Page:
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24 June 2017

Dave Ramsey Lie #5

#5 In Dave Ramsey's Continuing Series Of Lies

This is an excerpt from promotional material attempting to (illegally1) sell people the poor advice of one of Dave Ramsey's "Endorsed Local Providers"

"When Dave says you can expect to make 12% on your investments, he’s using a real number that’s based on the historical average annual return of the S&P 500. The current average annual return from 1926, the year of the S&P’s inception, through 2011 is 11.69%."

Let's take it one lie at a time. First, "He's using a real number that based on the historical average annual return of the S&P500." - True but intentionally deceiving.

This is one of many, many examples of Ramsey using the average person's ignorance against them. The statement itself is true. The deception comes in his use of the words "Average Annual Return". 
Knowledgeable financial professionals know the term is meaningless, and they know what Dave really means, but can't say, is "Compound Annual Growth Rate"


Let's look at it more closely;

"Annual Return" is, well, the annual return. If you begin the year with $100, and at the end of the year you have $110, you annual return is 10%. Simple? Yes. 

January 1       - $100
December 31 - $110
Return (or increase) - $10  *There can't be an "Average Annual Return", since there is only one year


Now, suppose at the end of the second year, you lose money and you end the year with $100 again. 

January 1       - $100
December 31 - $100
Return (or increase) - $0 

What is your total return for the 2 year period? 

ZERO. 

You started with $100 and at the end of two years you have $100. Your return is ZERO.
Every literate person can understand this.

But....

According to Dave "Liar" Ramsey, you made 5%.

He says your year 1 return was 10%. Your year 2 return was 0%.

10+0= 10 

divided by the number of years (2),

10/2 = 5

And viola! you have a "Average Annual Return" of 5%.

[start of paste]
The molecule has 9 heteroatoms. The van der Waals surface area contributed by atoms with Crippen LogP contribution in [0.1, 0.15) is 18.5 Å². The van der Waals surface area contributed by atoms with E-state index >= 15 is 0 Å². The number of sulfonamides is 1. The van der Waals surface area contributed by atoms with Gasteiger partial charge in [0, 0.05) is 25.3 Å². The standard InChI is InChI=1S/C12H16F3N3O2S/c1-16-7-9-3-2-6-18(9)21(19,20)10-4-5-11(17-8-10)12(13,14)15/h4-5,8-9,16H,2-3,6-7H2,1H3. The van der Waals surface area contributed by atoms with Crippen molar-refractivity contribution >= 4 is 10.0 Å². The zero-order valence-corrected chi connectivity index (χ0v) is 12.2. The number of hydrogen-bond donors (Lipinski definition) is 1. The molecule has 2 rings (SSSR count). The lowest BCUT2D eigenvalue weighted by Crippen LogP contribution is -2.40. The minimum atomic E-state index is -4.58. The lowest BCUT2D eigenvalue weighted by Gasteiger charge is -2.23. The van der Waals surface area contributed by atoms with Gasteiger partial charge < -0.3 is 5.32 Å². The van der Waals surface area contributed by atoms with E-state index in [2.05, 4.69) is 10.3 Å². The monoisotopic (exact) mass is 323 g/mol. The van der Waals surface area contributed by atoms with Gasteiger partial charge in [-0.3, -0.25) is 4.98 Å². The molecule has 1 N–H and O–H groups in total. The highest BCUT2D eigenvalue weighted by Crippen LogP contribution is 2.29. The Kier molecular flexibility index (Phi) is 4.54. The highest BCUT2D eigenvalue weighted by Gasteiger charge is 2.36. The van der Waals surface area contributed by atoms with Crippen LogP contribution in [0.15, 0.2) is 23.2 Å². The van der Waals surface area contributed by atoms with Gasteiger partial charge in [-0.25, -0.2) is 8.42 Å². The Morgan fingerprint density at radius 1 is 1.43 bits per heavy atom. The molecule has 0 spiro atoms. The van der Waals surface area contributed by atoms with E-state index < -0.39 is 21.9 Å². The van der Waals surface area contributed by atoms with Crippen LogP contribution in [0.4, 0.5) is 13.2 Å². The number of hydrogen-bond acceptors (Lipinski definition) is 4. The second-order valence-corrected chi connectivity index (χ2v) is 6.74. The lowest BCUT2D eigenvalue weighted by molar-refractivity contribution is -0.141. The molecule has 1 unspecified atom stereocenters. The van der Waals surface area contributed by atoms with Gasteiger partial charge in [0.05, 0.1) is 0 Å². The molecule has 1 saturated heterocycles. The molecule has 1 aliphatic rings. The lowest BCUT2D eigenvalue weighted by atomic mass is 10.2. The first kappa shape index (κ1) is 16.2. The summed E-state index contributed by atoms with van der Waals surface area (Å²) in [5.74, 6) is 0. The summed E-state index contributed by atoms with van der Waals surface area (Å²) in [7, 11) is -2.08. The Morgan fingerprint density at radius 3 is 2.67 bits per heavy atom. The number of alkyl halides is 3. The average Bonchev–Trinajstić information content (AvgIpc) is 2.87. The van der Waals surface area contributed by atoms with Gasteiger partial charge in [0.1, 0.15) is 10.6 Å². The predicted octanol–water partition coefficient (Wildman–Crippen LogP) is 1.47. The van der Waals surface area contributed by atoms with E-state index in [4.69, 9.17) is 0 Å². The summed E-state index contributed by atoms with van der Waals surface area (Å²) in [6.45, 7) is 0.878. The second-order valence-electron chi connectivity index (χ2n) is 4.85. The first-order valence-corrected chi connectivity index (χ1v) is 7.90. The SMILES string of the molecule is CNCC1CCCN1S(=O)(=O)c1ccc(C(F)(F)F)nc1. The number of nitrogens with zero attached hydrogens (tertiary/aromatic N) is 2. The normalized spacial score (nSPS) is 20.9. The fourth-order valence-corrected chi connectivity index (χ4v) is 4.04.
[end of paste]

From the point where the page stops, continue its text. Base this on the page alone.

Where is this $5 Dave? 


The Truth

Dave Ramsey is intentionally substituting the meaningless term 'Annual Average Return' for Compound Annual Growth Rate (CAGR). 

The CAGR is the number legitimate Financial Advisers use, and, with accurate informational input, can give you realistic numbers to use in making major life planning decisions. 

Ramsey knows when he says 'Average Annual Return', most people will think 'Compound Annual Growth Rate', even though they don't know the term. "They will think Dave Ramsey said I can expect to gain 12% per year, every year."  


Addendum

The Compound Annual Growth Rate of the Standard and Poor's 500 Index for the period 1929 to 2011 is actually 2.43%2, a huge difference from Dave's 12% Lie, and the real-world difference between a comfortable retirement and abject poverty. 




1- Securities Law, including the Securities Exchange Act of 1934, make it illegal to profit from the sale of securities unless one is licensed. Dave Ramsey is not a licensed securities professional, but receives "kickbacks" from members of his ELP scam

2- Adjusted for Inflation

14 March 2017

Stock Market Asymmetry and It's Implications



The dirty little secret of mainstream financial gurus.

Do you consider yourself an investor? Do you have a 401K or Defined Benefit retirement plan? Many people’s retirement funds are professionally managed and invested directly in stocks and bonds. Even if you never directly participate in the markets, you are affected by them, and your money isn’t as safe as mainstream financial advisors would have you believe.

Everyone knows you can take a loss in the market, as we have all been reminded the past few years. The critical omission is that this is guaranteed to happen. This post focuses on stock market asymmetry and what it means for the average investor.